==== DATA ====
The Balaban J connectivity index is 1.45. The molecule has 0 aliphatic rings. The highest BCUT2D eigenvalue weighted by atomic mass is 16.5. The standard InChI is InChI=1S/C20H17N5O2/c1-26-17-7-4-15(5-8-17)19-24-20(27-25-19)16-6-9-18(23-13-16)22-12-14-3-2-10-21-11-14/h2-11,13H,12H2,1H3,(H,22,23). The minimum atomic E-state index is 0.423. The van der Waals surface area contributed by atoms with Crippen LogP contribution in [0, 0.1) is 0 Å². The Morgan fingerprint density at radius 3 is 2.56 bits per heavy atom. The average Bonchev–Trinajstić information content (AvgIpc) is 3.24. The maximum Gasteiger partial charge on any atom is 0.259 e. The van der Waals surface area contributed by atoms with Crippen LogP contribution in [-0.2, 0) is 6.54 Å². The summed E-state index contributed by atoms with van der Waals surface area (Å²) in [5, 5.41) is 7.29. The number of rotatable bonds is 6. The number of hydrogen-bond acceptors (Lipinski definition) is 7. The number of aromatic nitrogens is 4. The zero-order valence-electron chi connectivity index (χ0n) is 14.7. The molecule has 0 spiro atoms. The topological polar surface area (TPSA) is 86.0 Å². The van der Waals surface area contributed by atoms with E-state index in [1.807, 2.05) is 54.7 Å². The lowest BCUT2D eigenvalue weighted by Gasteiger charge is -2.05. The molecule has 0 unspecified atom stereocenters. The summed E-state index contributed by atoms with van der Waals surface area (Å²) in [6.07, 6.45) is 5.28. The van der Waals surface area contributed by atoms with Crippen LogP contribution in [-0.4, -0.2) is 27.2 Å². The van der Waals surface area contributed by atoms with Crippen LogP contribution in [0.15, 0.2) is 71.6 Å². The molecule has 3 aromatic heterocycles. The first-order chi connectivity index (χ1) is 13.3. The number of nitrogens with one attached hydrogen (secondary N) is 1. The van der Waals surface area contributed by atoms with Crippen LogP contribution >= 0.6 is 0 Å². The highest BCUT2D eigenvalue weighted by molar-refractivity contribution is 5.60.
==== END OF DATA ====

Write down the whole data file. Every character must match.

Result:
The Balaban J connectivity index is 1.45. The molecule has 0 aliphatic rings. The highest BCUT2D eigenvalue weighted by atomic mass is 16.5. The standard InChI is InChI=1S/C20H17N5O2/c1-26-17-7-4-15(5-8-17)19-24-20(27-25-19)16-6-9-18(23-13-16)22-12-14-3-2-10-21-11-14/h2-11,13H,12H2,1H3,(H,22,23). The minimum atomic E-state index is 0.423. The van der Waals surface area contributed by atoms with Crippen LogP contribution in [0, 0.1) is 0 Å². The Morgan fingerprint density at radius 3 is 2.56 bits per heavy atom. The average Bonchev–Trinajstić information content (AvgIpc) is 3.24. The maximum Gasteiger partial charge on any atom is 0.259 e. The van der Waals surface area contributed by atoms with Crippen LogP contribution in [-0.2, 0) is 6.54 Å². The summed E-state index contributed by atoms with van der Waals surface area (Å²) in [5, 5.41) is 7.29. The number of rotatable bonds is 6. The number of hydrogen-bond acceptors (Lipinski definition) is 7. The number of aromatic nitrogens is 4. The zero-order valence-electron chi connectivity index (χ0n) is 14.7. The molecule has 0 spiro atoms. The topological polar surface area (TPSA) is 86.0 Å². The van der Waals surface area contributed by atoms with E-state index in [1.807, 2.05) is 54.7 Å². The lowest BCUT2D eigenvalue weighted by Gasteiger charge is -2.05. The molecule has 0 unspecified atom stereocenters. The summed E-state index contributed by atoms with van der Waals surface area (Å²) in [6.07, 6.45) is 5.28. The van der Waals surface area contributed by atoms with Crippen LogP contribution in [-0.4, -0.2) is 27.2 Å². The van der Waals surface area contributed by atoms with Crippen LogP contribution in [0.15, 0.2) is 71.6 Å². The molecule has 3 aromatic heterocycles. The first-order chi connectivity index (χ1) is 13.3. The number of nitrogens with one attached hydrogen (secondary N) is 1. The van der Waals surface area contributed by atoms with Crippen LogP contribution >= 0.6 is 0 Å². The highest BCUT2D eigenvalue weighted by molar-refractivity contribution is 5.60.